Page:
Today we are happy to host a guest post by Star. Star spends her days chasing her preschooler, nursing her baby, and working as a breastfeeding peer counselor in Missouri. When she's not doing those things, she can be found blogging at Car StarRod. Here is her nursing in public guest post.
I decided to breastfeed for the health benefits. The closeness and joy I experienced while breastfeeding my daughter were a surprising bonus. But take her out in public, pull up my shirt, and latch her on? Pfft. Not. Gonna. Happen. No way.
For my first public outing with my daughter, Rhi, I prepared. I packed a diaper bag with a bottle of pumped milk. I nursed her as much as she wanted. When she finished I packed her up into her car seat, and we were off . . . to the store. (I admit that the store isn't a particularly special first public outing, but since I was a new stay at home mom, it seemed as awesome as if we were attending the Oscars. With only slightly less time spent getting ready.)
We got to the store, I got her out of the car, and we went inside. Shortly after that, all of my plans went straight to hell.
While walking through the aisles, my baby signaled her hunger by shoving her hands in her mouth and squawking at me. I did not expect her to be hungry again so soon, but I was ready. I parked my cart, took her into the bathroom, and heated up her bottle under the hot water. This took more time then I imagined it would, and by the time it was warm, my baby was furious that I had not yet met her needs. She was very vocal about it.
Finally I deemed the bottle warm enough, and we sat on the bench outside of the bathroom. Except – what's this? Why won't she take the bottle? Her crying got louder (how was that possible?!).
And people were starting to stare.
And my breasts were leaking.
And I was near tears.
Stretched to my breaking point, I yanked up my shirt, pulled down my bra, and latched my daughter on to my breast. Discretion? I was too stressed and upset to care.
My daughter instantly calmed down, grabbed onto me, and let out a contented little sigh. Even as we both relaxed, I couldn't help but feel self-conscious.
Just then, an elderly woman looked over at us, stopped, and walked over.
Please please please don't say anything to me lady, I silently plead with her. I really didn't want to do this, but I just couldn't help it and I'm trying my best and . . .
“Pretty baby,” the woman said, breaking into my inner monologue.
“Huh?” I asked, stupidly.
“You have a very pretty baby there,” she repeated, smiling down at Rhi.
“Th-thank you,” I stuttered.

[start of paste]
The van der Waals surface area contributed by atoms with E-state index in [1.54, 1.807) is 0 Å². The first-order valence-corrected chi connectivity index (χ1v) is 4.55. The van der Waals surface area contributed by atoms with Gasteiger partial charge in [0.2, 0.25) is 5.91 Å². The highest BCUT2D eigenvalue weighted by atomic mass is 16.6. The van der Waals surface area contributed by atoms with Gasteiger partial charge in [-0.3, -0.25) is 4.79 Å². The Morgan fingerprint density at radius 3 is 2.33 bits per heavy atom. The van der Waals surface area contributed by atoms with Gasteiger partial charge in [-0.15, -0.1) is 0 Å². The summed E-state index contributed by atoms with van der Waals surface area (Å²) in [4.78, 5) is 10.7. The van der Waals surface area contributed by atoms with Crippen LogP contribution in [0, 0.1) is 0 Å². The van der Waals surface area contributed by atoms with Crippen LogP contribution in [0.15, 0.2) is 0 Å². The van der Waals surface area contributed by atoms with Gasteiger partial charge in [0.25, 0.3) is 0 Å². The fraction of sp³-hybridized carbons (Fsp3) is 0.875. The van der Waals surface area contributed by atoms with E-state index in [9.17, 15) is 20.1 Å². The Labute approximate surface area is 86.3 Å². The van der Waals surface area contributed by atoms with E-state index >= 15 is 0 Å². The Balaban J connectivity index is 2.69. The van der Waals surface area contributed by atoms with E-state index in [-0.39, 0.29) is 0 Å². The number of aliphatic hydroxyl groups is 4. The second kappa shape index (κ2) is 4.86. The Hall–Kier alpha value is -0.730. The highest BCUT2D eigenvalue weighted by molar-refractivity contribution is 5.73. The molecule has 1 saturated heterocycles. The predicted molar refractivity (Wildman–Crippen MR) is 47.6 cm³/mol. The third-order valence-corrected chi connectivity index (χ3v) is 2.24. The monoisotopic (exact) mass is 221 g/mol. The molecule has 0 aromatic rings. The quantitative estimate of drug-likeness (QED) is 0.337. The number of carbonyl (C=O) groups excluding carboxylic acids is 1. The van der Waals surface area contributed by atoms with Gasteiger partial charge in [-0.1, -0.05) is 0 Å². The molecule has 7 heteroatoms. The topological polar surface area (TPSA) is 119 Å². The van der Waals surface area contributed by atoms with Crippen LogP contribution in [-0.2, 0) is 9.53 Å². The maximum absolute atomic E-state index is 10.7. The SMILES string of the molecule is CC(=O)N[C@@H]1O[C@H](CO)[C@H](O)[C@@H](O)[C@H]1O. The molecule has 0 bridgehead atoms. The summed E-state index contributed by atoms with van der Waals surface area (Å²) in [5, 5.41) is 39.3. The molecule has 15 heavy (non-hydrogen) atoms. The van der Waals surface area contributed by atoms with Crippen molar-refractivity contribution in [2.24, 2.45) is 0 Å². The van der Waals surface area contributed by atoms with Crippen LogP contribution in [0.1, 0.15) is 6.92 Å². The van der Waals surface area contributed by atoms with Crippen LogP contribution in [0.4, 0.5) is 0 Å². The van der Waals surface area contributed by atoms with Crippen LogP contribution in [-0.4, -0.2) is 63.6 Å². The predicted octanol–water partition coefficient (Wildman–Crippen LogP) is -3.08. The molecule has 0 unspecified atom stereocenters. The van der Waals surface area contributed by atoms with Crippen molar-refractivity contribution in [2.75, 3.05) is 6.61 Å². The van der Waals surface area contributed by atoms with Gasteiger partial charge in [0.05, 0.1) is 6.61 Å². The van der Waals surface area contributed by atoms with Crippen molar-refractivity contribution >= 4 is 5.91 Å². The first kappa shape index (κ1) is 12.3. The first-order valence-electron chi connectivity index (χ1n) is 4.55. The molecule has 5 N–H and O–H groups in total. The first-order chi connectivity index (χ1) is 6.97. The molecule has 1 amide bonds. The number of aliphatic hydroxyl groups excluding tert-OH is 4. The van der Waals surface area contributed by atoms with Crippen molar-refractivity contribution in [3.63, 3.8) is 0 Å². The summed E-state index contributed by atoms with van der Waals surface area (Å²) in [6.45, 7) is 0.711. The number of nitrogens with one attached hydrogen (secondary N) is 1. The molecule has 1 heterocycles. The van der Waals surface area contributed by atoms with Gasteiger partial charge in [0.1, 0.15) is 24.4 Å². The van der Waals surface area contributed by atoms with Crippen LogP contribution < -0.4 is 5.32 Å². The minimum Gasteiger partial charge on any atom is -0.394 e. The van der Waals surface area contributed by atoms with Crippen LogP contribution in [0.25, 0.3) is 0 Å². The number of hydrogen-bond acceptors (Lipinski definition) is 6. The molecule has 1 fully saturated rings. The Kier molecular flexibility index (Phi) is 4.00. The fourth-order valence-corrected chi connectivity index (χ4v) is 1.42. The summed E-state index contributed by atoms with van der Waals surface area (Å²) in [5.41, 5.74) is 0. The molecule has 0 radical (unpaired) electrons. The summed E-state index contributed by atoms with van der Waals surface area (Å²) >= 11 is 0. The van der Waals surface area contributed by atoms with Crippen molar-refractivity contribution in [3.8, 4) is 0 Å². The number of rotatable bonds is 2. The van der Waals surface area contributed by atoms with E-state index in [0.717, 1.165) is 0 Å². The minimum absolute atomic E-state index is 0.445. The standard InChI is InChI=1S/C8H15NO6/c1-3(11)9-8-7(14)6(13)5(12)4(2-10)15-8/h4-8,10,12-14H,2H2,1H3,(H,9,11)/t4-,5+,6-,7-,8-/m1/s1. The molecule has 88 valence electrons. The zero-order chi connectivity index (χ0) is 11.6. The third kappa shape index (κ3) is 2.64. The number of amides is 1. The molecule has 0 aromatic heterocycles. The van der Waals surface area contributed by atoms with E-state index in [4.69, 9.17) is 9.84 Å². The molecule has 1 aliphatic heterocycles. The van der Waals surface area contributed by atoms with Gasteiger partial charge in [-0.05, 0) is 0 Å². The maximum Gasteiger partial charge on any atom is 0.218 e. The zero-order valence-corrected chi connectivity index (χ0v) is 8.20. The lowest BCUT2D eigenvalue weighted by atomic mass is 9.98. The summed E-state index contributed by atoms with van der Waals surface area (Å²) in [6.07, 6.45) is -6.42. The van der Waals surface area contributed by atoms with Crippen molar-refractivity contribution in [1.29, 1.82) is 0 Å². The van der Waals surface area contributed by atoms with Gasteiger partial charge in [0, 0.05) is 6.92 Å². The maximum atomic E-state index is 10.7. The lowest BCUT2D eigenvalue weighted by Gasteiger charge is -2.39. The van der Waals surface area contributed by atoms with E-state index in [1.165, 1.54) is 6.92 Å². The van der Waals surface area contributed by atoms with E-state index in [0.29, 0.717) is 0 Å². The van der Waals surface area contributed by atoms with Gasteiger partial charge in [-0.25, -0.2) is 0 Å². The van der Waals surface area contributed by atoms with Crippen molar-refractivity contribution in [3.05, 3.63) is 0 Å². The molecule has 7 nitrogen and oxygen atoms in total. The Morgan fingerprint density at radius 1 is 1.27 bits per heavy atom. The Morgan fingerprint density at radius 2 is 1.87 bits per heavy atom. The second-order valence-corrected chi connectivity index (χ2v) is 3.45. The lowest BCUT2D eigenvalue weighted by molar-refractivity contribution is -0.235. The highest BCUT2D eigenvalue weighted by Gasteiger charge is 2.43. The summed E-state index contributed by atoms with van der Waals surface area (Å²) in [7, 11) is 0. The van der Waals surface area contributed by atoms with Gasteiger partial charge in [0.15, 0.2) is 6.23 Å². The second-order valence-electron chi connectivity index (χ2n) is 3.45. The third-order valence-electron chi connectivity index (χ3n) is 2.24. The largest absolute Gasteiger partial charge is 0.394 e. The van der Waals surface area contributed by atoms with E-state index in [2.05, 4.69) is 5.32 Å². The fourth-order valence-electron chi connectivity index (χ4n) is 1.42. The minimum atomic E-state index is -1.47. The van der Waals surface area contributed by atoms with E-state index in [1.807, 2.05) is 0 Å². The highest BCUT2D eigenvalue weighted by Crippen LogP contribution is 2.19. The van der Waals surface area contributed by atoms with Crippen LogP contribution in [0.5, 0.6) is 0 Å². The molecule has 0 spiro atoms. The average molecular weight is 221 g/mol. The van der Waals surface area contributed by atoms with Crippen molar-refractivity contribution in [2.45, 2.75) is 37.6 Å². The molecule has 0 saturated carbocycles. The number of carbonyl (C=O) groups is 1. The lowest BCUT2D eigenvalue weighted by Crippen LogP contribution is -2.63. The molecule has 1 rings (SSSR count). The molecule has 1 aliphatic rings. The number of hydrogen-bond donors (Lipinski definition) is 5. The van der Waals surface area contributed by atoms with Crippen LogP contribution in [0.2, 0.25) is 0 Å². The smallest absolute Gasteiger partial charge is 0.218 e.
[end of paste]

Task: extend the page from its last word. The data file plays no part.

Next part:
That old woman was the catalyst for a change in the way I viewed nursing in public. Sure, maybe she had no clue what I was doing, although I find that hard to believe, since I was not trying for discretion. But her kindness to us made me really realize that what I was doing was fine, and natural, and good. No one would have cared if I had bottle fed my kid anywhere or everywhere, and most people are mature enough to understand that using your breasts to feed a baby is not the same thing as using them in a sexual manner.
That incident changed my perspective. It enabled me to nurse my first daughter all over the place, and I'm doing the same with my second (and I do mean everywhere, including in a job interview, in front of clients, at a park full of people, and once while pumping gas). I have, in my nursing experience, had one run in with someone: a woman at the mall who said I should be using the nursing room (that had three women already in line). I never even responded, because four other people – including her own daughter – told her she was out of line. She even (begrudgingly) apologized.
So while there are certainly bad nursing in public experiences, we must remember as nursing mothers that those are the ones that get the coverage. They are, quite simply, more newsworthy. There are a million stories of good experiences, and even more of neutral ones where no action is taken at all, but those aren't controversial enough to place headlines or whip up a storm of controversy. In fact, I daresay most of us will never have to deal with a particularly dreadful response from anyone. Maybe the normalization of breastfeeding isn't quite as far off as we think.
Despite the fact that negative nursing in public experiences get the publicity, more women receive the kindness and thanks from strangers for making breastfeeding a normal sight.
We want to share your positive stories so that other breastfeeding mothers and mothers-to-be will be inspired and encouraged to N.I.P. If you have a positive N.I.P. story, please contact us. We will include them in the series and credit you, your site, or post it anonymously if you so desire.